Atomic number

First Ionization energy
Atomic number

First Ionization energy
Atomic number

Periodic Trends in 1st Ionization Energies
1. Within each row, I1 generally increases with increasing atomic number. Alkali metals show the lowest, noble gases the highest. 2. Within each column, the ionization energy generally decreases with increasing atomic number. He>Ne>Ar>Kr>Xe

You Try It… Referring to a periodic table, arrange the following atoms in order of increasing first ionization energy Ne, Na, P, Ar, K Write the electron configuration of: Calcium Ion Cobalt (III) Ion Sulfide Ion

7.5 Electron Affinities The energy change that occurs when an electron is added to a gaseous atom Affinity = attraction Cl(g)  Cl+ + e- Delta E = 1251 (first ionization energy) kJ/mol Cl(g) + e-  Cl- Delta E = -349 kJ/mol (electron affinity)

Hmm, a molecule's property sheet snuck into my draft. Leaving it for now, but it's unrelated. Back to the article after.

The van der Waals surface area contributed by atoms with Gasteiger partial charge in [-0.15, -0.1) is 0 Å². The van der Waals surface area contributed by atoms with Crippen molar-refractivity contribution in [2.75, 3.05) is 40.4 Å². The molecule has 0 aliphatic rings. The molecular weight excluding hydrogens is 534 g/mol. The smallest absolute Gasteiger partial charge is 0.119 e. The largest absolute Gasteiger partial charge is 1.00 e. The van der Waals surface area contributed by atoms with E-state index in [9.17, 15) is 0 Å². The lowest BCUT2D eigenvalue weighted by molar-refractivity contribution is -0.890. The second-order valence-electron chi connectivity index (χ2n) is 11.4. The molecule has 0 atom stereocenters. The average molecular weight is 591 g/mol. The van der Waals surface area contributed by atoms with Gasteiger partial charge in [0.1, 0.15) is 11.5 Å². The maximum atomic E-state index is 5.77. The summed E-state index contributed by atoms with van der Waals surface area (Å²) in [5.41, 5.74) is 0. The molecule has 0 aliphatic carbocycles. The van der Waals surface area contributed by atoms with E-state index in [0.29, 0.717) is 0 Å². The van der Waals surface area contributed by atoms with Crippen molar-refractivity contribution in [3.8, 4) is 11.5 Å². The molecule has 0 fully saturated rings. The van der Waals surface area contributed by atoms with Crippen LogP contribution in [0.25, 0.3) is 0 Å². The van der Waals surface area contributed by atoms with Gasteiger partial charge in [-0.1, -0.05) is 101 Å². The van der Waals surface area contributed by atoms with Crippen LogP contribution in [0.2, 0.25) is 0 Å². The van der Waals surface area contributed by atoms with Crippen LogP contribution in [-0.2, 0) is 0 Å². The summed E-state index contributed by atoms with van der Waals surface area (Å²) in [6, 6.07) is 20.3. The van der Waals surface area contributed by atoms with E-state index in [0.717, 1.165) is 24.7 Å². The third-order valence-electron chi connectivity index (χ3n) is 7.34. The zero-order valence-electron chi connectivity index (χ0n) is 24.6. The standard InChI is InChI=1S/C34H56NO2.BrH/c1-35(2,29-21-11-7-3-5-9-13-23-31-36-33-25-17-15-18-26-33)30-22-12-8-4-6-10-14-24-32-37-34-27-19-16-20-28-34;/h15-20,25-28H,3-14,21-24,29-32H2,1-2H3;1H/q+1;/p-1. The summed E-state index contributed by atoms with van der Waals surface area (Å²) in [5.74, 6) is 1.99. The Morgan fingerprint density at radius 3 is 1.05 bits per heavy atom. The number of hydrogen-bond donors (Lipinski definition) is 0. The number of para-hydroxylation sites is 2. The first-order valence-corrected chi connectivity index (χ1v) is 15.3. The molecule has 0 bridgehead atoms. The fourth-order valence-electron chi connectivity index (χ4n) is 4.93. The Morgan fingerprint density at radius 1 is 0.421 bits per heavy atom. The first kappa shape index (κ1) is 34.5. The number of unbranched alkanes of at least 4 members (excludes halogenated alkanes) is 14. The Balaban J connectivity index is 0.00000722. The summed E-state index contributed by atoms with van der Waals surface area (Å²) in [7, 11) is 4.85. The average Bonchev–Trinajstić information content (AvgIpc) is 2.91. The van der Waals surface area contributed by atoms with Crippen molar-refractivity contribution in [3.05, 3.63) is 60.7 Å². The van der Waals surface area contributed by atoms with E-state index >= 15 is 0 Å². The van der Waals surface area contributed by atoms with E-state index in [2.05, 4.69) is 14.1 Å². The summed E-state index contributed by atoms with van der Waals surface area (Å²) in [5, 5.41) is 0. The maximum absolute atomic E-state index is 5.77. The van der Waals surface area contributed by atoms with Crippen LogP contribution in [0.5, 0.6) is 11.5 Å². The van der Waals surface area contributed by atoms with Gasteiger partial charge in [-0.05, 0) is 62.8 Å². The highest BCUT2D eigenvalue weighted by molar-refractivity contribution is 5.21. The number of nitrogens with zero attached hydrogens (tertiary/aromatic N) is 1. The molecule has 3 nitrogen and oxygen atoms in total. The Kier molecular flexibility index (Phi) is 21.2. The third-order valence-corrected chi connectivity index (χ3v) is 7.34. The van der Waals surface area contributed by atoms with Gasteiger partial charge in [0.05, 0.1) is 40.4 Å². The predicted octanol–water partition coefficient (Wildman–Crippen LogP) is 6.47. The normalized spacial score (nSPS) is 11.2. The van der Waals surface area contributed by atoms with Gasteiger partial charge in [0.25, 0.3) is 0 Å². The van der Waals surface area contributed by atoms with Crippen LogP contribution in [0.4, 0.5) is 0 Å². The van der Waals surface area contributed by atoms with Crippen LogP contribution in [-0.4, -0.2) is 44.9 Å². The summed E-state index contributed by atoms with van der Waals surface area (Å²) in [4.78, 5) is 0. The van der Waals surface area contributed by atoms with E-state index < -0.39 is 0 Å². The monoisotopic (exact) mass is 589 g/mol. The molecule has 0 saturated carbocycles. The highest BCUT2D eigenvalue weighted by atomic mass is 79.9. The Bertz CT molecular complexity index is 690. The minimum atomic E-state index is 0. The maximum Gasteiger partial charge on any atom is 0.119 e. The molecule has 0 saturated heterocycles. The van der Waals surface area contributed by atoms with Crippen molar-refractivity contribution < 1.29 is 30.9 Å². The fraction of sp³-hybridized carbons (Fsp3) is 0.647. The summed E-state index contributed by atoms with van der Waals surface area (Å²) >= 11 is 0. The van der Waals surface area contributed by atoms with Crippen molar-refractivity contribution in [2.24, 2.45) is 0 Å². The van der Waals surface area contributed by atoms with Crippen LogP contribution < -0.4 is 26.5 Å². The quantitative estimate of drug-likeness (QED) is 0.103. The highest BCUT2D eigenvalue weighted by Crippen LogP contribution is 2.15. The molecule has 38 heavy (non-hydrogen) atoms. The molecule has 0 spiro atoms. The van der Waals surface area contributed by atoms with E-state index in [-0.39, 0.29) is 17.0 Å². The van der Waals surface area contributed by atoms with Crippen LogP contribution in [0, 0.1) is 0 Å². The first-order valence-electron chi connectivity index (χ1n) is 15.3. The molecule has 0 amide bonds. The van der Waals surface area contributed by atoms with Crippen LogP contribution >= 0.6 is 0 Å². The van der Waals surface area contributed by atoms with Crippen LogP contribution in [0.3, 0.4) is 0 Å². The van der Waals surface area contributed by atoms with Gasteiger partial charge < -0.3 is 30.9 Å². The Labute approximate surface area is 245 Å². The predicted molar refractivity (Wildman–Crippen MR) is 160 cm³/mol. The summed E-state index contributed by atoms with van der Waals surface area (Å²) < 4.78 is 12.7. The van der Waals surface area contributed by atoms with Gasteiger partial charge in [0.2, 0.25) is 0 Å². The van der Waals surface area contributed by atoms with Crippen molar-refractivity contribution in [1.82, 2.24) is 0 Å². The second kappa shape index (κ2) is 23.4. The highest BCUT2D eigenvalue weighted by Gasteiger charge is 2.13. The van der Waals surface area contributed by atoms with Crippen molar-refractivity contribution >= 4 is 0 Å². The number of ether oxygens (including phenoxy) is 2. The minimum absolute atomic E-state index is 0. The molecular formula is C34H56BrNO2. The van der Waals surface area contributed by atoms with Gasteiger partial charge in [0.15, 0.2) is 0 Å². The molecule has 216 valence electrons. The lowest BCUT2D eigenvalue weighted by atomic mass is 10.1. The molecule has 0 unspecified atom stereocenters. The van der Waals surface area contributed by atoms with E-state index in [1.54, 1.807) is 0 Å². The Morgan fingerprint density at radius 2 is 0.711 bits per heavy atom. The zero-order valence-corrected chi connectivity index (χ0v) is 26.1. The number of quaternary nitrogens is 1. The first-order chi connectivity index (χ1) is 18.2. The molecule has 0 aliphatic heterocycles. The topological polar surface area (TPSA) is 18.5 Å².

Remember Ionization energy measures the ease with which an atom LOSES an electron. Electron affinity measures the ease with which an atom GAINS an electron.

Electron Affinity - the energy change associated with the addition of an electron
Affinity tends to increase across a period Affinity tends to decrease as you go down in a period Electrons farther from the nucleus experience less nuclear attraction Some irregularities due to repulsive forces in the relatively small p orbitals Values of Electron affinity are always negative, the more negative the value the more stable the atom becomes. Therefore, the more negative the value, the more that atom wants an electron.

Table of Electron Affinities

Electronegativity A measure of the ability of an atom in a chemical
compound to attract electrons Electronegativities tend to increase across a period Electronegativities tend to decrease down a group or remain the same

Periodic Table of Electronegativities

Summary of Periodic Trends